Immunization (Molecular Biology)

Immunization occurs as the result of the penetration of an immunogen in an organism, leading to the stimulation of the immune system and the production of antibodies and/or T-cell effectors that specifically recognize the initiating antigen. Immunization may occur naturally, upon penetration of a pathogen, bacteria, virus, or parasite, and requires several days before becoming fully effective fighting the invader. This may be too slow to ensure efficient protection, and this led to the development of systematic vaccinations against major pathogens. The word vaccination originates from the first vaccine that was directed against smallpox, using the cross-reactive vaccinia virus. Used on a worldwide basis, it led to the complete eradication of this severe disease, and thus is no longer in use. Major vaccines used in humans include tetanus, diphtheria, measles, polio, mumps, rubella, influenza, rabies, hepatitis B, and a few others. Vaccines are most frequently administered by injection, but sometimes orally, as in the case of the live attenuated poliovirus vaccine. A vaccine may be used as the full pathogen after it has been inactivated, or as an attenuated genetic variant. One also can use a purified molecule that has been isolated from the pathogen or genetically engineered.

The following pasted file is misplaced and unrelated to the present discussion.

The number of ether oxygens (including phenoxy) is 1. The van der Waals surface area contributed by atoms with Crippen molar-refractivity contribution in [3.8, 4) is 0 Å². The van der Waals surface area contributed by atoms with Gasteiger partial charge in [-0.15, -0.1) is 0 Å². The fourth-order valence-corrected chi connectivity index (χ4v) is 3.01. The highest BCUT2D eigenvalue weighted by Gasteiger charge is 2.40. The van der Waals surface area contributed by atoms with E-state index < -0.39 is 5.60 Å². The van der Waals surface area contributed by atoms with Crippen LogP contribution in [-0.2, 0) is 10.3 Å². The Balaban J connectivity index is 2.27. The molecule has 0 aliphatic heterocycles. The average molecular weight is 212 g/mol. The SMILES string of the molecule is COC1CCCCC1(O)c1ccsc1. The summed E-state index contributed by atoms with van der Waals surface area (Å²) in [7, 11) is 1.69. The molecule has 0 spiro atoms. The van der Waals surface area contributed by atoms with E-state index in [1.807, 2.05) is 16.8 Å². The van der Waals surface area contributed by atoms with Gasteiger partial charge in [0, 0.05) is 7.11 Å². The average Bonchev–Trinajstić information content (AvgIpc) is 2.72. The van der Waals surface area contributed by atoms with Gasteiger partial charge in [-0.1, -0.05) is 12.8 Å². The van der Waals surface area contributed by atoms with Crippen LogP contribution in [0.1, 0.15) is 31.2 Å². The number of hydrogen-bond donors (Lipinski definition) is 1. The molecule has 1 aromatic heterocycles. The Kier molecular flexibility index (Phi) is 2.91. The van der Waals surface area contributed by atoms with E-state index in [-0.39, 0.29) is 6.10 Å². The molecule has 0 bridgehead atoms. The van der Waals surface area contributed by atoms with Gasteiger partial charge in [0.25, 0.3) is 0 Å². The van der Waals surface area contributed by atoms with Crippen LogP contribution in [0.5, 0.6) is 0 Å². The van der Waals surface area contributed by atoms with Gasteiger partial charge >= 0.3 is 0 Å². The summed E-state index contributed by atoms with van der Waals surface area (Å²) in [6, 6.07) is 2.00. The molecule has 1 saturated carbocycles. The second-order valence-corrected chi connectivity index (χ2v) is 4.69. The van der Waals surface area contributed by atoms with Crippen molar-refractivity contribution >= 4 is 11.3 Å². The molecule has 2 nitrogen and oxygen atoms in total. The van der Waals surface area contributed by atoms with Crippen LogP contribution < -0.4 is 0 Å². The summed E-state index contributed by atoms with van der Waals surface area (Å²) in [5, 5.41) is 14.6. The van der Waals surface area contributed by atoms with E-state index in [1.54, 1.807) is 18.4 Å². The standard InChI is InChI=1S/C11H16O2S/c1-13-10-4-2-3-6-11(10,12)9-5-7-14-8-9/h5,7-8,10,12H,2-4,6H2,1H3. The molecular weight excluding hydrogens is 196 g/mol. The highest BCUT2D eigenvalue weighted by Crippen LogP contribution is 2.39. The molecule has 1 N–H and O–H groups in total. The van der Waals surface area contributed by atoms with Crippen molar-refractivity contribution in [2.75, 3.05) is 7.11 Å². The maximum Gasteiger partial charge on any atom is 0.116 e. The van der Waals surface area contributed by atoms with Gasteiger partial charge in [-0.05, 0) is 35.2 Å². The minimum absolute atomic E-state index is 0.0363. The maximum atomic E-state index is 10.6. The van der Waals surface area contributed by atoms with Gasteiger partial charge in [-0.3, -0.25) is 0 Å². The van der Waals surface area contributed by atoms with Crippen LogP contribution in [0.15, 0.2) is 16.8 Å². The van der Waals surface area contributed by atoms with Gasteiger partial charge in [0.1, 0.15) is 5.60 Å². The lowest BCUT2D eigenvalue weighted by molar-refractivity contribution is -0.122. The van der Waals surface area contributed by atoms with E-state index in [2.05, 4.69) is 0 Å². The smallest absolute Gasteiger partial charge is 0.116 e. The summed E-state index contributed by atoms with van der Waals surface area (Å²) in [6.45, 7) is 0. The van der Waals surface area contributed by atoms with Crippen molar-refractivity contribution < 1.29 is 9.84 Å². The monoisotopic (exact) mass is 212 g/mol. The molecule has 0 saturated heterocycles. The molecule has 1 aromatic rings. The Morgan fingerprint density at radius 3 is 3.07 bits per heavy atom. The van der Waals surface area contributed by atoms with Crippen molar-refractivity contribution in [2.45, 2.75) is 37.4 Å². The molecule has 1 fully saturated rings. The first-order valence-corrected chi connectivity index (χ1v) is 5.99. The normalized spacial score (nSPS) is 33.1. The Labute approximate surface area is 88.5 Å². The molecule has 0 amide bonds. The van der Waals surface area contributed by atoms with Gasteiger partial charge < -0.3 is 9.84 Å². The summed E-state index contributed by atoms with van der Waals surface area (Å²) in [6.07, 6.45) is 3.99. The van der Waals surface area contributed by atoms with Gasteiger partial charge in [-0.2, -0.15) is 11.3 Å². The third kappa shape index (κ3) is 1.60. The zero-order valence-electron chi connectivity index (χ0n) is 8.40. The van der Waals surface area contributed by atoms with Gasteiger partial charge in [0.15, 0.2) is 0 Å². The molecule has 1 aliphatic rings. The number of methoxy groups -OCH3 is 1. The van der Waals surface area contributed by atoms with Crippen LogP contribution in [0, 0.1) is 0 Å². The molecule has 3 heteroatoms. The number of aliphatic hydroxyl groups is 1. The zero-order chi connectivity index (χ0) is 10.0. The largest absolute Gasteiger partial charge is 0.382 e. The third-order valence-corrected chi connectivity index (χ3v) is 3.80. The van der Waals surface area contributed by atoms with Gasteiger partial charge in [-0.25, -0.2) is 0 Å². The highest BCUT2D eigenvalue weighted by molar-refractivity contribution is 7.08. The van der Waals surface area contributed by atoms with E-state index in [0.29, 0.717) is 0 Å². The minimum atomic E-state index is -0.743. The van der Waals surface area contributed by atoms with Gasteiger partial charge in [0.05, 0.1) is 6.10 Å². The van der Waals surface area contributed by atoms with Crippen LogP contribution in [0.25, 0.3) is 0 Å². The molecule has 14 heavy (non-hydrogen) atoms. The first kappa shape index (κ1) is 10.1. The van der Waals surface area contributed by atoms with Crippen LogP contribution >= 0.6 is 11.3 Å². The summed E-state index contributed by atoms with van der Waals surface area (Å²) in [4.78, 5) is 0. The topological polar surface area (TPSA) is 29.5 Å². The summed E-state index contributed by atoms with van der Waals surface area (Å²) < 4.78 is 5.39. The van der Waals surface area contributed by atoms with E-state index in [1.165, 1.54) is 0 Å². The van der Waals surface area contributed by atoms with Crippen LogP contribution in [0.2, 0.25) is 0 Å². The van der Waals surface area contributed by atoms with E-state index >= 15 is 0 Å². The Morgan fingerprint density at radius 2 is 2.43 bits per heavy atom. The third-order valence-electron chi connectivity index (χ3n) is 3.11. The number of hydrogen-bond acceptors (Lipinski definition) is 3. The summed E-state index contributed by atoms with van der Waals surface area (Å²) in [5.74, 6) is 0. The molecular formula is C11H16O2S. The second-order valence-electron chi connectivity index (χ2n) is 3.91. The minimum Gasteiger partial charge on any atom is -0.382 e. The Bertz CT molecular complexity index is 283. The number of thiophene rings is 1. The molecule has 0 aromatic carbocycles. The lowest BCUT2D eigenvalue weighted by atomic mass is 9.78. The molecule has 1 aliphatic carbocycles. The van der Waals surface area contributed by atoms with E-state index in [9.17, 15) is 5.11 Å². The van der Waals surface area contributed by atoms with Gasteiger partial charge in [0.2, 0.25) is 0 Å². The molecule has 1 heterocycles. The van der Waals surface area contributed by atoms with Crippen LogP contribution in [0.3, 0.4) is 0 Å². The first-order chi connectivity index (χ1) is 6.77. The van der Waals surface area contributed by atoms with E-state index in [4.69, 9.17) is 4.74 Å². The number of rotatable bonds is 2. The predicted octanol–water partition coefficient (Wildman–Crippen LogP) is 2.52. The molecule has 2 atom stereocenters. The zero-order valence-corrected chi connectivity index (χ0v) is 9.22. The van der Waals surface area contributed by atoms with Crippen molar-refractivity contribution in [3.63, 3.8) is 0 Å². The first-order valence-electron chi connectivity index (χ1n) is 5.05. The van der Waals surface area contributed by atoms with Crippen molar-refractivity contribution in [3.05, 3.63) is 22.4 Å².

For laboratory purposes, immunization generally aims at producing antibodies for immunochemical analysis. Conventional polyspecific antibodies are generally prepared in mice, guinea pigs, rabbits, or goats. There is no standard immunization procedure, but only some general guide lines that define basic conditions for good immunogenicity. Besides using an appropriate dose, the antigen might have to be conjugated to a carrier protein. Use of adjuvant, most frequently the complete Freund’s adjuvant, is admixed with the immunogen. Finally, repeated injections will increase both the affinity and the titer of the antibodies generated.

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